pants level of expertise in sound design is shown in Figure
5. While the RS listening test results are on average below
the 0.75 threshold, synthesised samples can definitely be
identified by persons with medium to high experience in
sound design. However, some people with low experience
in sound design are unable to detect them.
The raw percentage of the participant emotion labeling
for the recorded dataset is shown in Table 3. We performed
a Chi-Square Test with χ2(16, N = 500) = 564.341, p =
.000 < .05 (columns compared with a z-test and p val-
ues adjusted with Bonferroni method). Results show that
anger, happiness, neutral and sadness are statistically dif-
ferent from others. Anger and fear are not statistically dif-
ferent from each other, but they are statistically different
from the other emotions. This indicates that fear is con-
fused with anger. For the synthesised sounds, the raw per-
centage of the participant emotion labeling is shown in Ta-
ble 4. We performed a Chi-Square Test with χ2(16, N =
500) = 376.371, p =.000 < .05 (columns compared with
a z-test and p values adjusted with Bonferroni method).
Identically to the recorded emotion labeling results, the
Chi-Square Test shows that anger, happiness, neutral and
sadness are statistically different from others and that anger
and fear are not statistically different from each other, but
they are statistically different from the other emotions.
5. DISCUSSION AND FUTURE WORK
This paper explored the synthesis of knocking sound ef-
fects with emotional intention using a conditional Wave-
GAN architecture. We analysed the results in terms of syn-
thesis plausibility (how distinguishable are the synthesised
samples from the original dataset), acoustic features and
emotion.
Results show that the model is close to be able to syn-
thesise samples that would be indistinguishable from their
recorded counterparts for persons without experience in
sound design. However, synthesised sounds are easily iden-
tifiable for people with experience in sound design. To ex-
plore how to improve the model perceptually, we plan, in
future work, to use the GANSynth architecture to compare
it with the conditional WaveGAN architecture on the syn-
thesis of knocking sound effects. GANSynth already re-
ported better perceptual results on musical notes with pitch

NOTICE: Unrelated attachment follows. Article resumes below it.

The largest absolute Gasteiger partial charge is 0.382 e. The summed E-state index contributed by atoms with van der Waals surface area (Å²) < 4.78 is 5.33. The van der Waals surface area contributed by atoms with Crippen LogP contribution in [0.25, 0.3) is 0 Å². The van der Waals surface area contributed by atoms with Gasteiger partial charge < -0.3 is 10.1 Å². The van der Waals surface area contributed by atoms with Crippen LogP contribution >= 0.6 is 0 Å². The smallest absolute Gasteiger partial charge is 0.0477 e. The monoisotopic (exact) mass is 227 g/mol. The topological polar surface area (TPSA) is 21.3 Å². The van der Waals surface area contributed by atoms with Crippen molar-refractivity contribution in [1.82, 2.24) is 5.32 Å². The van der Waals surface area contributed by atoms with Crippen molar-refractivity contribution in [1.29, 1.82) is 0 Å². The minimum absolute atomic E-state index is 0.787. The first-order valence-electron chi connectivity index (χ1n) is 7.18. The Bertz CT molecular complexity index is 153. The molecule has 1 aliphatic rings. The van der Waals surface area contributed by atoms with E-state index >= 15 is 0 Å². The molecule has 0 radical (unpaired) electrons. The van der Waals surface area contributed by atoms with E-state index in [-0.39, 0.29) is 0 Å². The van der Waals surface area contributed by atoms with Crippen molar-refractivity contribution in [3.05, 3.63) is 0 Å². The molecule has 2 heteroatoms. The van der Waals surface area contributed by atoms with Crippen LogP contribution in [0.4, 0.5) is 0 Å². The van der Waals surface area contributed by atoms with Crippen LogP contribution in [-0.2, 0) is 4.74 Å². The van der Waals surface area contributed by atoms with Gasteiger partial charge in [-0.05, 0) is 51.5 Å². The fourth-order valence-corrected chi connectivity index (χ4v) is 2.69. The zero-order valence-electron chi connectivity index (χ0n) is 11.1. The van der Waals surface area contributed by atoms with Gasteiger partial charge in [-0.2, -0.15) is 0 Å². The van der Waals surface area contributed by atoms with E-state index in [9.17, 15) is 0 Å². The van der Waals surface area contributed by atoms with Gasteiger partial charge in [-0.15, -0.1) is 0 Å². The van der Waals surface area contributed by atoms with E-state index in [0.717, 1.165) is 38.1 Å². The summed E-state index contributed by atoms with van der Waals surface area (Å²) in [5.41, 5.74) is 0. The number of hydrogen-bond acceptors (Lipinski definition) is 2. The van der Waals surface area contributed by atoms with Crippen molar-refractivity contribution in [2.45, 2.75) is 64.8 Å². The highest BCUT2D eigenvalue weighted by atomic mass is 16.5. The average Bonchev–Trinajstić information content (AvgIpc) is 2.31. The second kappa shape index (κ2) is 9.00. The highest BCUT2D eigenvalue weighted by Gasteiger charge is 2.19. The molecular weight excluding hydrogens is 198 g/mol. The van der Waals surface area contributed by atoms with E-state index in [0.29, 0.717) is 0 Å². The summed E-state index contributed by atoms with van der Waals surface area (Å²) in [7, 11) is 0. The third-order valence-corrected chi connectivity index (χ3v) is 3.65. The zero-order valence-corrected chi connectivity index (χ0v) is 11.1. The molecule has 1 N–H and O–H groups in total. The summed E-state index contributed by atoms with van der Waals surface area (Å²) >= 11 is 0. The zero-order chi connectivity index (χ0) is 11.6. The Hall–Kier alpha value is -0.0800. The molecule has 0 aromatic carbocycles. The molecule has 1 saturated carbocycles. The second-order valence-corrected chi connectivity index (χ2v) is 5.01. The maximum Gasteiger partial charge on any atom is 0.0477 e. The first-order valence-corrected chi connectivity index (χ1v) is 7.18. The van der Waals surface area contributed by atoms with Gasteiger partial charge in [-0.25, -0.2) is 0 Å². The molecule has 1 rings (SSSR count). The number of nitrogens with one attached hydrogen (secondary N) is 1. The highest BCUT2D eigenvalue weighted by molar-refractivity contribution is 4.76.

conditioning, and might produce better results in the syn-
thesis of sound effects too.
In terms of the intended (and labelled) emotions, results
show that, on average, most emotions can be recognised
correctly in both the recorded and the synthesised sound
groups. In both groups fear is confused with anger. This
means that, despite the fact that recorded and synthesised
sounds can be distinguished, the emotional characteristics
Proceedings of the 17th Sound and Music Computing Conference, Torino, June 24th – 26th 2020
454
(a) Action duration per emotion (recorded dataset). (b) Action duration per emotion (synthesised sounds).
(c) Number of knocks in each action (recorded dataset). (d) Number of knocks in each action (synthesised sounds).
(e) Knocking rate per action per emotion (recorded dataset). (f) Knocking rate per action per emotion (synthesised sounds).
(g) Knocking regularity per action per emotion (recorded dataset). (h) Knocking regularity per action per emotion (synthesised sounds).
(i) Slope of the actions RMS energy (recorded dataset). (j) Slope of the actions RMS energy (synthesised sounds).
Figure 4: Recorded dataset and synthesised sounds analysis results. The left column (Figures 4a, 4c, 4e, 4g and 4i) shows
the results for the recorded dataset. The right column (Figures 4b, 4d, 4f, 4h and 4j) shows the results for the synthesised
sounds. In Figures 4g and 4h higher values indicate less regularity.
Proceedings of the 17th Sound and Music Computing Conference, Torino, June 24th – 26th 2020
455
Avg dσ σ2Avg F-measure σ σ2
0.63 0.31 0.09 0.67 0.24 0.06
Table 1: RS listening test dand F-measure values across all participants.
Emotion Correctly labeled as recorded Emotion Correctly labeled as synthesised
[Recorded] Anger 73.3% [Synthesised] Anger 60.9%
[Recorded] Fear 72.4% [Synthesised] Fear 60.0%
[Recorded] Happiness 80.9% [Synthesised] Happiness 63.4%
[Recorded] Neutral 68.6% [Synthesised] Neutral 65.7%
[Recorded] Sadness 60.9% [Synthesised] Sadness 65.7%
Table 2: Real and synthesised labeling by the participants (raw results).
[Perceived] Anger [Perceived] Fear [Perceived] Happiness [Perceived] Neutral [Perceived] Sadness
[Intended] Anger 68.0% 12.0% 10.0% 10.0% 0.0%
[Intended] Fear 60.0% 28.0% 5.0% 5.0% 2.0%
[Intended] Happiness 4.0% 2.0% 64.0% 27.0% 3.0%
[Intended] Neutral 5.0% 6.0% 15.0% 63.0% 11.0%
[Intended] Sadness 2.0% 10.0% 2.0% 29.0% 57.0%
Table 3: Recorded dataset intended and perceived emotion labeling by the participants.
[Perceived] Anger [Perceived] Fear [Perceived] Happiness [Perceived] Neutral [Perceived] Sadness
[Intended] Anger 47.0% 19.0% 8.0% 18.0% 8.0%
[Intended] Fear 40.0% 44.0% 9.0% 7.0% 0.0%
[Intended] Happiness 1.0% 12.0% 44.0% 37.0% 6.0%
[Intended] Neutral 6.0% 6.0% 17.0% 62.0% 9.0%
[Intended] Sadness 0.0% 16.0% 3.0% 34.0% 47.0%
Table 4: Synthesised sounds intended and perceived emotion labeling by the participants.
Figure 5: dand F-measure values across all participants
and emotions (box plot) and individual scores for each par-
ticipant (swarm plot). The level of expertise in sound de-
sign of each participant is represented by the dot color.
of the recorded dataset are present in the synthesised sounds.
Since the acoustic features of the synthesised dataset are
very similar to those of the recorded dataset, we hypothe-
sise that they strongly contribute to the perception of emo-
tions, and that they are sufficiently well modelled in the
synthesised dataset to allow listeners to perceive the in-
tended emotions as well as they are in the recorded dataset.
Additionally, the acoustic features distribution is not ex-
actly the same in the two datasets. This is actually desir-
able considering that the aim is to generate new data and
not to re-synthesise data that was already in the training
dataset. However, diversity of new generated data is chal-